In 2001 a park was established that encompasses a huge tract of the mountains. Known as the Maloti-Drakensberg Transfrontier Conservation Area, it covers 13 000km² of Lesotho and KwaZulu-Natal. It includes the Ukhahlamba Drakensberg Park, a World Heritage Site that by itself covers some 2 400km² and is 150km long.

The Ukhahlamba Drakensberg Park is a place of immense beauty and enormous spaces. It is one of the few true remaining wildernesses where hikers can walk for days without encountering other people.

It is no surprise, then, that this place is as dangerous as it is beautiful, and one must be well-prepared if tackling it on foot.

In the very north of the park is Royal Natal National Park. It is one of the jewels in the crown of Ezemvelo KZN Wildlife and the proud guardian of the world famous ‘Amphitheatre’. This can be easily viewed from the road to the main camp of the park. A short walk along the river gives amazing photographic opportunities. The attractions of this park are many, from pleasant walks to fly-fishing and swimming in clear mountain streams. It is also home to the 850m-high Tugela Falls, the highest waterfall in Africa and the second highest in the world.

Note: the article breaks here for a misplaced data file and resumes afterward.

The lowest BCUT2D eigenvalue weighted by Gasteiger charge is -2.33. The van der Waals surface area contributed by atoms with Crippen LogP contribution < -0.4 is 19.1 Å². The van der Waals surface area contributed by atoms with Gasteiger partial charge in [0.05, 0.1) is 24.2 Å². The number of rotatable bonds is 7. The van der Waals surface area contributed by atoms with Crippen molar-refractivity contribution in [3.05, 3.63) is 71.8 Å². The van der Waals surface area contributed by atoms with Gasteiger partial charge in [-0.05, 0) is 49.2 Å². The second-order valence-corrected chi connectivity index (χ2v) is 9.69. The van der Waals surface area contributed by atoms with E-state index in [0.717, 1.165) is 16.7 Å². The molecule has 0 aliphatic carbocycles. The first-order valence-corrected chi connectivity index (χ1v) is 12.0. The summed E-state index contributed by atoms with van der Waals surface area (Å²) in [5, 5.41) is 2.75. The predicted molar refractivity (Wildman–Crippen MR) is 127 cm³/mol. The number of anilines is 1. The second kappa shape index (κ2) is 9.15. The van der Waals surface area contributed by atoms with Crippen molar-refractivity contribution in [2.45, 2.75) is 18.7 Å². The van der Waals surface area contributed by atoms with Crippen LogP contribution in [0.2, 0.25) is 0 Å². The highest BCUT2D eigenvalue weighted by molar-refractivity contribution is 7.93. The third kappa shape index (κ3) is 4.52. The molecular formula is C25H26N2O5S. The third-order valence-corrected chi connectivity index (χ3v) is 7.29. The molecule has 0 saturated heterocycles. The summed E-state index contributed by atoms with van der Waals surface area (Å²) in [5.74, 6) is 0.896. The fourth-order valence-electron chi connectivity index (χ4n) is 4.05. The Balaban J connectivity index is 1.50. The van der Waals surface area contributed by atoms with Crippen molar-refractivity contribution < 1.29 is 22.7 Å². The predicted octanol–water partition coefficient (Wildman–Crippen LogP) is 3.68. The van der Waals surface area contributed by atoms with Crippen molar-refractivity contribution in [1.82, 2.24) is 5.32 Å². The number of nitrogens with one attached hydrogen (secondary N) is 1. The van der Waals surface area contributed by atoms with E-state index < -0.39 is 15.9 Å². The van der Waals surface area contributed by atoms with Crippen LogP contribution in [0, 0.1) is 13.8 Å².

Other notable parks within the greater Drakensberg Park are Giant’s Castle, Kamberg and Loteni Nature Reserves. Each has its own attractions, capable of keeping the tourist busy for days on end.

The Drakensberg was declared a World Heritage Site for a number of reasons. It is an area of incredible natural diversity with over 2 100 plant species, more than 200 of which are endemic to the area. It is also home to over 60 species of mammal, including the threatened oribi and herds of eland and black wildebeest. It has nearly 50 species of reptile and more than 300 bird species. The naturalist will definitely find a visit to the Drakensberg incredibly rewarding.